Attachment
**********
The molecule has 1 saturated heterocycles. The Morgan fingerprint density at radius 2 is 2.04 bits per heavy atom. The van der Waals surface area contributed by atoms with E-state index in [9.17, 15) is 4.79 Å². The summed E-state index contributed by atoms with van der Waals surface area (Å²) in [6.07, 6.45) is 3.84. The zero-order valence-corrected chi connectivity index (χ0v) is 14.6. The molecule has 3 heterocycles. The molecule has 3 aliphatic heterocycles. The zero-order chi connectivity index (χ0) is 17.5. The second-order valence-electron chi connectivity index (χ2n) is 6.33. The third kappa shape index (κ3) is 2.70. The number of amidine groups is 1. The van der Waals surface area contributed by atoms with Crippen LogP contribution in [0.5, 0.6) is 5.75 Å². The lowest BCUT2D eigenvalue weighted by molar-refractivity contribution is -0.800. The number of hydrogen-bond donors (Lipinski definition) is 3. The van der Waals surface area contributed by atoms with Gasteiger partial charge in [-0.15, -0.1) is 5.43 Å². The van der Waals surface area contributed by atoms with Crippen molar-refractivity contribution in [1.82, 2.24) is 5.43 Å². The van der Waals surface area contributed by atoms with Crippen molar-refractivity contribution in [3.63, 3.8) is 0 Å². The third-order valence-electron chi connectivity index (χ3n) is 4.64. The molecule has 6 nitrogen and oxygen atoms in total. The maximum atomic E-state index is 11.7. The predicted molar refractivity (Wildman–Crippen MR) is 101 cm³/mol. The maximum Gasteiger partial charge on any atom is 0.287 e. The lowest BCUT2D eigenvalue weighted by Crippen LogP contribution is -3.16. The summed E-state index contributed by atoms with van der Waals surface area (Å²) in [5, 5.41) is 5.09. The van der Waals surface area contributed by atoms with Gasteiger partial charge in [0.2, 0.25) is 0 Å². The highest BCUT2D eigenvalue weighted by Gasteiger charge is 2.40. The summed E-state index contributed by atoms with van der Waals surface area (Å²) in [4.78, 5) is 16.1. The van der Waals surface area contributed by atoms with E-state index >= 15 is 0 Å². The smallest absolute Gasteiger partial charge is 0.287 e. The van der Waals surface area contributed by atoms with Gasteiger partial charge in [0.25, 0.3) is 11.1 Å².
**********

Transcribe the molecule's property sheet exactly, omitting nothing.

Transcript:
The molecule has 1 saturated heterocycles. The Morgan fingerprint density at radius 2 is 2.04 bits per heavy atom. The van der Waals surface area contributed by atoms with E-state index in [9.17, 15) is 4.79 Å². The summed E-state index contributed by atoms with van der Waals surface area (Å²) in [6.07, 6.45) is 3.84. The zero-order valence-corrected chi connectivity index (χ0v) is 14.6. The molecule has 3 heterocycles. The molecule has 3 aliphatic heterocycles. The zero-order chi connectivity index (χ0) is 17.5. The second-order valence-electron chi connectivity index (χ2n) is 6.33. The third kappa shape index (κ3) is 2.70. The number of amidine groups is 1. The van der Waals surface area contributed by atoms with Crippen LogP contribution in [0.5, 0.6) is 5.75 Å². The lowest BCUT2D eigenvalue weighted by molar-refractivity contribution is -0.800. The number of hydrogen-bond donors (Lipinski definition) is 3. The van der Waals surface area contributed by atoms with Gasteiger partial charge in [-0.15, -0.1) is 5.43 Å². The van der Waals surface area contributed by atoms with Crippen molar-refractivity contribution in [1.82, 2.24) is 5.43 Å². The van der Waals surface area contributed by atoms with Crippen molar-refractivity contribution in [3.63, 3.8) is 0 Å². The third-order valence-electron chi connectivity index (χ3n) is 4.64. The molecule has 6 nitrogen and oxygen atoms in total. The maximum atomic E-state index is 11.7. The predicted molar refractivity (Wildman–Crippen MR) is 101 cm³/mol. The maximum Gasteiger partial charge on any atom is 0.287 e. The lowest BCUT2D eigenvalue weighted by Crippen LogP contribution is -3.16. The summed E-state index contributed by atoms with van der Waals surface area (Å²) in [5, 5.41) is 5.09. The van der Waals surface area contributed by atoms with Gasteiger partial charge in [0.2, 0.25) is 0 Å². The highest BCUT2D eigenvalue weighted by Gasteiger charge is 2.40. The summed E-state index contributed by atoms with van der Waals surface area (Å²) in [4.78, 5) is 16.1. The van der Waals surface area contributed by atoms with E-state index >= 15 is 0 Å². The smallest absolute Gasteiger partial charge is 0.287 e. The van der Waals surface area contributed by atoms with Gasteiger partial charge in [0.25, 0.3) is 11.1 Å².